The true cost of dental treatment

So your missing a tooth. What are the options available? Well, the first thing that comes to your mind is to do nothing. Because doing nothing, costs nothing. Is this true?

In private practice, we see many patients who present with a missing tooth. These are the options available, 



1. Do Nothing

2. Denture

3. Bridge

4. Implant

Let's examine these options in more detail

1. Nothing is wrong with a missing tooth, so I will do nothing

This is the option, and the options that costs "the least". Over time, your teeth will over-erupt, the gums around it will loose attachment to the teeth. Boss loss will happen in the missing site, because nothing is there. Tissue loss will follow. Teeth on either side will tip inwards toward the gap. This creates many mid and long term issues, and yes, costs. Do nothing does not cost nothing! It carries some pretty significant mid and long term costs.

2. Give me a denture, like my parents

People often choose this option, because they know someone with a denture. This is also, well, the cheaper option. This option is acceptable short term. However, we still get the tissue/bone loss, because we haven't done anything to the site. The denture will sit directly over the tissue, and this will accelerate tissue loss. The main problem with dentures is that you often cannot chew on it, as it rocks in the mouth, and this leads to a decrease in the quality of life. It will stop teeth either site from tipping, and opposing teeth to over-erupt. As dentists, we understand this to be the cheaper alternative, but not the ideal.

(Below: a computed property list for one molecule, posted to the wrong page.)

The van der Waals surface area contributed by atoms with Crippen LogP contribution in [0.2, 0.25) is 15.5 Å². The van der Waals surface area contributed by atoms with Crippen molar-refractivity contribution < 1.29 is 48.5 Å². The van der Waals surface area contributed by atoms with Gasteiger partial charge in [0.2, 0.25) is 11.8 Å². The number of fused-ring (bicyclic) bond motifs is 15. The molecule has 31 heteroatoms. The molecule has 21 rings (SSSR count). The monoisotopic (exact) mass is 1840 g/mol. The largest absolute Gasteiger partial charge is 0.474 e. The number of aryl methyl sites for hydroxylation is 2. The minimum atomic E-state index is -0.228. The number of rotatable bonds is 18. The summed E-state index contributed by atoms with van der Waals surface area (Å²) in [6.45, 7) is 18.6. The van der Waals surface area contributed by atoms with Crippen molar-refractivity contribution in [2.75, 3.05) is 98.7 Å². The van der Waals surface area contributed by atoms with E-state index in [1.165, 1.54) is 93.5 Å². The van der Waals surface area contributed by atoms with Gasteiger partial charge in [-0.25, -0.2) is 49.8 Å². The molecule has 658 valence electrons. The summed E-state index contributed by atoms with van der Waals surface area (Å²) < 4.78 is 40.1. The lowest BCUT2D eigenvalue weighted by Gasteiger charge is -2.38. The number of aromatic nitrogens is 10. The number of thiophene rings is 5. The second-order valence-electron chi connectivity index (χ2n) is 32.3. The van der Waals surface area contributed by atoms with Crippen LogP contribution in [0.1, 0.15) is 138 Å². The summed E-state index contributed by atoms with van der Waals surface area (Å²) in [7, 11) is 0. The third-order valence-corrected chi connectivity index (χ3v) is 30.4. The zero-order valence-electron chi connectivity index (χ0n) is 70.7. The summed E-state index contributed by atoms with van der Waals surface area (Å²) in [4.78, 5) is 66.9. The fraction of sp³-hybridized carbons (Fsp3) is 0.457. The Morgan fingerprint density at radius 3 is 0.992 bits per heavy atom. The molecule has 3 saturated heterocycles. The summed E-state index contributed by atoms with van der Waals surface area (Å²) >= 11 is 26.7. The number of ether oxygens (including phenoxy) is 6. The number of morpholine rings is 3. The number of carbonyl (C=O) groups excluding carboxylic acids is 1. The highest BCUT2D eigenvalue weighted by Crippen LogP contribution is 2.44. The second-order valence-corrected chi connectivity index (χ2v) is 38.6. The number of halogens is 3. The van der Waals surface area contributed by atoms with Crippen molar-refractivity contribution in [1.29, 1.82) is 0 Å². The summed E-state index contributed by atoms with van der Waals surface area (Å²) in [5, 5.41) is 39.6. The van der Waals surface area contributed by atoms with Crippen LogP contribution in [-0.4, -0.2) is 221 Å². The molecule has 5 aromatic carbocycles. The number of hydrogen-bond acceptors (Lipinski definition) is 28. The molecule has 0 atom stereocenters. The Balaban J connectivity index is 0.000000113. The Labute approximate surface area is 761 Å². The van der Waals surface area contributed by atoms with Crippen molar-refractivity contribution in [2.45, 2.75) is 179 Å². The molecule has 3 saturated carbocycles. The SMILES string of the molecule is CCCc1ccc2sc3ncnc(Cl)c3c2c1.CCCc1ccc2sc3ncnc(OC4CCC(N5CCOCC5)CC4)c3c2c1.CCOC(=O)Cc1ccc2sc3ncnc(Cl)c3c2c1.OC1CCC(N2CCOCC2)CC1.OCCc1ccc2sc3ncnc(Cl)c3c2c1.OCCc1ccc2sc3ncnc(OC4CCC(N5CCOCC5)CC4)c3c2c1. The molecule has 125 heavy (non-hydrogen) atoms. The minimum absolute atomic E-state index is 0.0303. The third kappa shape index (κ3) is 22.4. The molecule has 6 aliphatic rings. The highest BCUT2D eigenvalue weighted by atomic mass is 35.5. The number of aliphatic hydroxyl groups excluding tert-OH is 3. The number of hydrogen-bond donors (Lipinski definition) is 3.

3. Give me a bridge

A dental bridge consist of using teeth either side of the missing gap, as anchors. We place crowns on the teeth either side of the gap, and attaching a pontic tooth in the middle. A bridge can last upwards of 10 years, and its a viable replacement option. You can chew on this well, and there is no loss on quality of life. By definition however, a bridge , makes a 1 tooth problem, into a 3 teeth problem. We have to reduce otherwise healthy teeth on either side to make room for the bridge, and there are associated risks. 

4. So what's the ideal treatment? - Implant

A dental implant is the ideal way to replace a missing gap. The main disadvantage is cost, although as discussed, doing nothing does not cost nothing. Implant prevent bone/tissue loss, it has good chewing function. Most importantly it keeps a one tooth problem to one tooth. Any treatment is limited to the missing tooth in question, and does not involve neighbouring teeth. We know that it works well, it feels natural, and it does not harm any other neighbouring teeth.